Susceptibility to peer influence during middle school: Links with social support, peer harassment, and gender

Sara E. Goldstein, Chih Yuan Steven Lee, John F. Gunn, Shaniqua Bradley, Shannon Lummer, Paul Boxer

Research output: Contribution to journalArticle

Abstract

The present study explores concurrent relations between social support, gender, susceptibility to peer influence, and peer-based aggression and harassment in a socioeconomically and racially diverse sample of 774 seventh and eighth grade students. Results indicate that students perceiving lower support from their family or school were relatively more likely to be highly susceptible to peer influence, and to have friends who they believed were also highly susceptible to peer influence. Further, higher susceptibility to peer influence was associated with increased involvement in relational aggression and sexual harassment, both as a perpetrator and as a victim. Gender moderation effects were also found. The negative association of school support and susceptibility to peer influence was found greater in girls than boys. Girls who were highly susceptible to peer influence, or who had friends who were highly susceptible, had a relatively greater risk for involvement in relational aggression and sexual harassment, as compared with boys. Implications of these results for educators and school-based mental health professionals are discussed, and suggestions for future research are offered.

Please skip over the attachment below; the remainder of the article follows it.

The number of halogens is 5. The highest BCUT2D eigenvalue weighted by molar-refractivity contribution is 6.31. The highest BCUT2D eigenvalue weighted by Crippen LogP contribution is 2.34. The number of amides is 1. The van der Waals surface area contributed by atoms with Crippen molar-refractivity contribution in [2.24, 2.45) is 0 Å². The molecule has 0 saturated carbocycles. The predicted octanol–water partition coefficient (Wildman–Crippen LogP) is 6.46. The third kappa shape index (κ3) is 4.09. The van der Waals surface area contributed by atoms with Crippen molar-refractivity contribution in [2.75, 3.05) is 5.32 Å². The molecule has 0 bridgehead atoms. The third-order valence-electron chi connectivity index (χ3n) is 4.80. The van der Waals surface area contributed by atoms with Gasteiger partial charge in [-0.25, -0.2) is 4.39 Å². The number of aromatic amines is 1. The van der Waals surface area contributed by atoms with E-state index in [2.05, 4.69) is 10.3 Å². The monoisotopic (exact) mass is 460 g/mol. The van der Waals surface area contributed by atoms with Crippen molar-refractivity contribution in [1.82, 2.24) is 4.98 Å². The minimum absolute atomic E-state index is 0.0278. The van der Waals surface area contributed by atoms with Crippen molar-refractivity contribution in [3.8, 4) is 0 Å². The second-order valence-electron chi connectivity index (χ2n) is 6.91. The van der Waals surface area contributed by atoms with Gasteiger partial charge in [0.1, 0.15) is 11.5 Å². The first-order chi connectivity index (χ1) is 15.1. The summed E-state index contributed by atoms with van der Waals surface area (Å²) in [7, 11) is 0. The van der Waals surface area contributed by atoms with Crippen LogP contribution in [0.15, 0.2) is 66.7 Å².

Original languageEnglish
Pages (from-to)91-110
Number of pages20
JournalPsychology in the Schools
Volume57
Issue number1
DOIs
Publication statusPublished - 1 Jan 2020

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Keywords

  • family support
  • peer susceptibility
  • relational aggression
  • school support
  • sexual harassment

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